Good morning, Greater Sudbury.
Here are some stories to start your weekend.
Man arrested after detectives seize more than $62,000 worth of drugs from his home:
The Greater Sudbury Police Service Drug Enforcement Unit (D.E.U.) conducted an investigation over the past few months into a Greater Sudbury resident who was believed to be trafficking deadly “purple heroin” (a fentanyl and heroin mixture) in a residential area full of children. Around 6:30 p.m. on Wednesday, Nov. 6, members of the D.E.U. assisted by members of our Tactical Unit located the man driving his vehicle and initiated a traffic stop, placing the man under arrest and taking him into police custody. Detectives from the D.E.U. completed Controlled Drugs and Substances Act (C.D.S.A.) search warrants of the man’s residence on Atlee Avenue and his vehicle, resulting in the 33-year-old man being charged with the following: Possession of a Schedule I Controlled Substance for the Purpose of Trafficking (three counts), Possession of Property Obtained by Crime. He was held in police custody and attended bail court on Thursday, Nov. 7 to answer to the charges.
Ice hut left floating since the spring has finally been removed from Kelly Lake:
An ice hut that had been floating near the shore of Kelly Lake for more than six months was removed from the water on Nov. 7. The hut was first brought to the attention of the public by Sudbury Rainbow Crime Stoppers in April of this year, as it had been left abandoned on the melting ice of Kelly Lake. No one claimed the hut and it remained partially submerged on the lake throughout the summer and into the fall. A group of volunteers had made an attempt to remove the ice hut earlier this year, but were told by the Ministry of Natural Resources and Forestry that doing so could result in fines. Less than a week after the story of the ice hut was published online, the MNRF confirmed that the ice hut has been removed from the waters of Kelly Lake. "Ministry staff don’t typically remove abandoned fish huts on ice or in open water due to the safety risks to staff," said MNRF spokesperson Jolanta Kowalski. "However in this situation the ministry procured a contractor and the ice hut was removed." The enforcement branch of the MNRF is still investigating this situation and are asking for anyone who may have information on this matter to contact the ministry's tip line at 1-877-847-7667.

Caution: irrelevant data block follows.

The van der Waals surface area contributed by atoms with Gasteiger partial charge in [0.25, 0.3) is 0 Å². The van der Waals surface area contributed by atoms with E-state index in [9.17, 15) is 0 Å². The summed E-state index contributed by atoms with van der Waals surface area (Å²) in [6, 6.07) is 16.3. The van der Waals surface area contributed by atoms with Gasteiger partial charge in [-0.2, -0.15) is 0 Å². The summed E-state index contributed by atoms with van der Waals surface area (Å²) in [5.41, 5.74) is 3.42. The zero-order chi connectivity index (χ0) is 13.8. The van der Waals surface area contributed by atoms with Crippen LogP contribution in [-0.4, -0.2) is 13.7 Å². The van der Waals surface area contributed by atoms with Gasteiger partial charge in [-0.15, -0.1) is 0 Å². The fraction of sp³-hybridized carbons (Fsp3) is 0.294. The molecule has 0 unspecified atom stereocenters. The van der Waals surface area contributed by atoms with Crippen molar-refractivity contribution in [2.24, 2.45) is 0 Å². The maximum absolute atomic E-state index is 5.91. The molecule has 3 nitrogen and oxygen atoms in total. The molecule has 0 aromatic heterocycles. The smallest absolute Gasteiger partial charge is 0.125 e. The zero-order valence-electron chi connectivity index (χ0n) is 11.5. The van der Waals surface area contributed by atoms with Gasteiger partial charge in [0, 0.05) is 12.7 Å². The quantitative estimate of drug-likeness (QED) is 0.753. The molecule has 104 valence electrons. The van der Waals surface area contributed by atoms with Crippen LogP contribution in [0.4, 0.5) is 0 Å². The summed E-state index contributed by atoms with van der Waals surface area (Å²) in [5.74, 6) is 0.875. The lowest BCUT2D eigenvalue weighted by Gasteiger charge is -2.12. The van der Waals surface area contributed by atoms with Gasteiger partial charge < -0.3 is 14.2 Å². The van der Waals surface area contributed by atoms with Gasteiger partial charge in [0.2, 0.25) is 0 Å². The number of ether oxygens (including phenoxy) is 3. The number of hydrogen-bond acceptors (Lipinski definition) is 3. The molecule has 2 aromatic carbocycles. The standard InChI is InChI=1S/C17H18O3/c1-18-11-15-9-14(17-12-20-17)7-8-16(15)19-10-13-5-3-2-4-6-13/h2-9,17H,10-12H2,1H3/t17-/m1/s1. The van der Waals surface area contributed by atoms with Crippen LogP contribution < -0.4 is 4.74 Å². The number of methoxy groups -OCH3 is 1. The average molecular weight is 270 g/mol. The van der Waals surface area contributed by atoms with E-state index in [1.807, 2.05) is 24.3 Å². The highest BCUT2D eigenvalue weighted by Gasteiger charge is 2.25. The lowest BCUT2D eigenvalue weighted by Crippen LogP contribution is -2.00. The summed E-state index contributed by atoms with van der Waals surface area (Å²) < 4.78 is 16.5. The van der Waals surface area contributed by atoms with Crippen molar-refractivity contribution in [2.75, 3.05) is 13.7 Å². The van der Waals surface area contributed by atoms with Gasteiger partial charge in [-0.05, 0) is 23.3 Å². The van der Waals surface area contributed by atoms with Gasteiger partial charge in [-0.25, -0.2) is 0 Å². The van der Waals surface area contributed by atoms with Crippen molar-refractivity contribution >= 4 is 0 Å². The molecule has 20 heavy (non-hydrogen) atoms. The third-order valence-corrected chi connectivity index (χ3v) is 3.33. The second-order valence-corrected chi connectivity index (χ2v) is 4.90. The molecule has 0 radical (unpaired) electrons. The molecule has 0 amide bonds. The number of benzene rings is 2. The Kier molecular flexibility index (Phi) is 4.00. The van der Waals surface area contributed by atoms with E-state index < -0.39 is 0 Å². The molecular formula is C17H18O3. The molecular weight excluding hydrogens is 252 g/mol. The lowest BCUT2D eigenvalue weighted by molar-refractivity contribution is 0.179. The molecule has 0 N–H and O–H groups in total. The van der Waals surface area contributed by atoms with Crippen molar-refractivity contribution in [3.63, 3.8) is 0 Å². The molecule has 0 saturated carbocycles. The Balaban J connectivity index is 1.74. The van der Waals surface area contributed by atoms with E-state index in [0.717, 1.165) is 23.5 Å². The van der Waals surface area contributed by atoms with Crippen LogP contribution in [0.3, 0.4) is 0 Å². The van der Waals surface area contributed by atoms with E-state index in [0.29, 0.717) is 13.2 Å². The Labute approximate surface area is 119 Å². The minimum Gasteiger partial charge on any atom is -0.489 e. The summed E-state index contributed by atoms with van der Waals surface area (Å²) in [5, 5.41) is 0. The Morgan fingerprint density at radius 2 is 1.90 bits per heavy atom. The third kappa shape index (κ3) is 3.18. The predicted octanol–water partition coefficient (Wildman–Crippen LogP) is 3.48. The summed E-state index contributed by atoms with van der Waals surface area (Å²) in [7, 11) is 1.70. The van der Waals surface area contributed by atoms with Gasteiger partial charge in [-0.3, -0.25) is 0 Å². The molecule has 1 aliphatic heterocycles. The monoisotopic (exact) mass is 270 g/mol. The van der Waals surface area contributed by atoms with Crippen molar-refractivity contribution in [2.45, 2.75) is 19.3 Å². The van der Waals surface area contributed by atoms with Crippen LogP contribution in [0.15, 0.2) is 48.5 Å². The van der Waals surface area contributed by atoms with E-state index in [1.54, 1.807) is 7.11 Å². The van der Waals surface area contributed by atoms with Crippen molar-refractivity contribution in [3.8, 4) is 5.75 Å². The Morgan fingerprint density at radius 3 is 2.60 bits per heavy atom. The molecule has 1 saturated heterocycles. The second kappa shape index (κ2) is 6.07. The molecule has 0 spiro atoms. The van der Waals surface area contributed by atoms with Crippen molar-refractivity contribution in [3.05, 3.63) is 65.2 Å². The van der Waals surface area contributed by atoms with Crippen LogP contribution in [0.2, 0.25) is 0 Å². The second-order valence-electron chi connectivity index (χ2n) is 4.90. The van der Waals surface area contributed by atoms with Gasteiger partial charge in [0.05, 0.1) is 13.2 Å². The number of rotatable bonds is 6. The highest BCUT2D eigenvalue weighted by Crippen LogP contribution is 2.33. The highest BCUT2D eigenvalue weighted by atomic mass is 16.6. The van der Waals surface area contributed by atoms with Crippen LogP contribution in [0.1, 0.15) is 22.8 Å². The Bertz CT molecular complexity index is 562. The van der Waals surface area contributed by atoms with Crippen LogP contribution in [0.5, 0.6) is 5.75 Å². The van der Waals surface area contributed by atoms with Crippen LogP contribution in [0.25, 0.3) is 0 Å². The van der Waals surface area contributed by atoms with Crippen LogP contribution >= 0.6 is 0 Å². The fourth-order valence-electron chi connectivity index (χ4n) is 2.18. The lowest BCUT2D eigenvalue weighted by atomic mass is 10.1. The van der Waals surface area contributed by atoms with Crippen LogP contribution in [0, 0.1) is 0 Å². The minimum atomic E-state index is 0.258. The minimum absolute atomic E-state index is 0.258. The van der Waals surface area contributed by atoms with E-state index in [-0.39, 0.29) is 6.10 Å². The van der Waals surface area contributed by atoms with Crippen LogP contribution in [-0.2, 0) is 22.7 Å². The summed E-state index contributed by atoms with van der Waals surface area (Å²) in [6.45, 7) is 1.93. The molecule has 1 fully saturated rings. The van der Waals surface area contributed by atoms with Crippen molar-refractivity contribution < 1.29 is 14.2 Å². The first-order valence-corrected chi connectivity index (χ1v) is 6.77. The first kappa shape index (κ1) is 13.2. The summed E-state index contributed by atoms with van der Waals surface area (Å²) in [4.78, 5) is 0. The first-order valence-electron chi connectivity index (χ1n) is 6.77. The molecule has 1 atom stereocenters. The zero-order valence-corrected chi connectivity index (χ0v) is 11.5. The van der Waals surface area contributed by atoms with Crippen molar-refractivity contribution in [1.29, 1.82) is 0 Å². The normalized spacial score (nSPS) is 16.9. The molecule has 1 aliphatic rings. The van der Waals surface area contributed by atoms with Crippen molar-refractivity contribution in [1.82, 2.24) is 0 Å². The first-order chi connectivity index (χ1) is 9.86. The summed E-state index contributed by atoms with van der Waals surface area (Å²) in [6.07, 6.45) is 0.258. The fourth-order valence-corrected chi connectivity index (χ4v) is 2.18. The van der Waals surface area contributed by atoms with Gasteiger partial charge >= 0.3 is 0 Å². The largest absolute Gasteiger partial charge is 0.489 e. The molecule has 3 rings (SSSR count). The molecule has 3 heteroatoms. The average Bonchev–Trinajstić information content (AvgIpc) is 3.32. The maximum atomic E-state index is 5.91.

Random traffic stop yields hard drugs, cash and a suspended licence:
A late night traffic stop in Espanola yielded a lot more than moving violation for a Manitoulin OPP officer. The officer pulled over a 41-year-old Espanola man for a routine traffic stop at 12:14 a.m. on Oct. 29 that turned out not to be so routine. After discovering the man was driving with a suspended licence, police report a search of the vehicle turned up a large quantity of hard drugs and cash. Police didn’t specify the exact quantity of illegal drugs the driver was allegedly transporting, but did say those drugs included purple heroin, heroin and cocaine. Police said the man was also in possession of a large quantity of Canadian currency. The man was arrested and charged with one count each of possession of heroin, possession of cocaine and possession of an opioid (purple heroin), as well as one count of possessing property obtained by crime under $5,000 (the cash). He also faces two counts of driving with a suspended licence.